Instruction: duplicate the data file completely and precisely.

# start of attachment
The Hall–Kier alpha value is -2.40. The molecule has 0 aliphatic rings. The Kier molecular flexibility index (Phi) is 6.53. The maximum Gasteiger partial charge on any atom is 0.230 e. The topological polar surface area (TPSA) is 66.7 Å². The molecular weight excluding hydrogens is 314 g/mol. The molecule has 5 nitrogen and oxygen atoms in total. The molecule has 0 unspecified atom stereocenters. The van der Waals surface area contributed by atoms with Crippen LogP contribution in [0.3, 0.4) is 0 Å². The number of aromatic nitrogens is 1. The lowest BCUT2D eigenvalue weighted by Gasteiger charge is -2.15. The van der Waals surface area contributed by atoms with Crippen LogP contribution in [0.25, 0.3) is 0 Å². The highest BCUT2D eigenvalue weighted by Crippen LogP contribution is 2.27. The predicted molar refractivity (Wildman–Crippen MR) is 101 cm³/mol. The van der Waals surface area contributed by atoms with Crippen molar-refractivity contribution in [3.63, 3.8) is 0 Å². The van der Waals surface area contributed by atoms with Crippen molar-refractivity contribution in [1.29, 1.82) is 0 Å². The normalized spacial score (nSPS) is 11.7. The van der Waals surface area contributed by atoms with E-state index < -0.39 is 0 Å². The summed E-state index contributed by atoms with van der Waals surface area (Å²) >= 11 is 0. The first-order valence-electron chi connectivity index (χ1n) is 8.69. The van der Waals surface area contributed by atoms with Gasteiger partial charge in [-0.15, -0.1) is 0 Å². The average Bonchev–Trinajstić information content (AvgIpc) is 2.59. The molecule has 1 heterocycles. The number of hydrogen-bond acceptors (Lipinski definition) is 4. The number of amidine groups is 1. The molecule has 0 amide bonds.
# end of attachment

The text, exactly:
The Hall–Kier alpha value is -2.40. The molecule has 0 aliphatic rings. The Kier molecular flexibility index (Phi) is 6.53. The maximum Gasteiger partial charge on any atom is 0.230 e. The topological polar surface area (TPSA) is 66.7 Å². The molecular weight excluding hydrogens is 314 g/mol. The molecule has 5 nitrogen and oxygen atoms in total. The molecule has 0 unspecified atom stereocenters. The van der Waals surface area contributed by atoms with Crippen LogP contribution in [0.3, 0.4) is 0 Å². The number of aromatic nitrogens is 1. The lowest BCUT2D eigenvalue weighted by Gasteiger charge is -2.15. The van der Waals surface area contributed by atoms with Crippen LogP contribution in [0.25, 0.3) is 0 Å². The highest BCUT2D eigenvalue weighted by Crippen LogP contribution is 2.27. The predicted molar refractivity (Wildman–Crippen MR) is 101 cm³/mol. The van der Waals surface area contributed by atoms with Crippen molar-refractivity contribution in [3.63, 3.8) is 0 Å². The van der Waals surface area contributed by atoms with Crippen molar-refractivity contribution in [1.29, 1.82) is 0 Å². The normalized spacial score (nSPS) is 11.7. The van der Waals surface area contributed by atoms with E-state index < -0.39 is 0 Å². The summed E-state index contributed by atoms with van der Waals surface area (Å²) >= 11 is 0. The first-order valence-electron chi connectivity index (χ1n) is 8.69. The van der Waals surface area contributed by atoms with Gasteiger partial charge in [-0.15, -0.1) is 0 Å². The average Bonchev–Trinajstić information content (AvgIpc) is 2.59. The molecule has 1 heterocycles. The number of hydrogen-bond acceptors (Lipinski definition) is 4. The number of amidine groups is 1. The molecule has 0 amide bonds.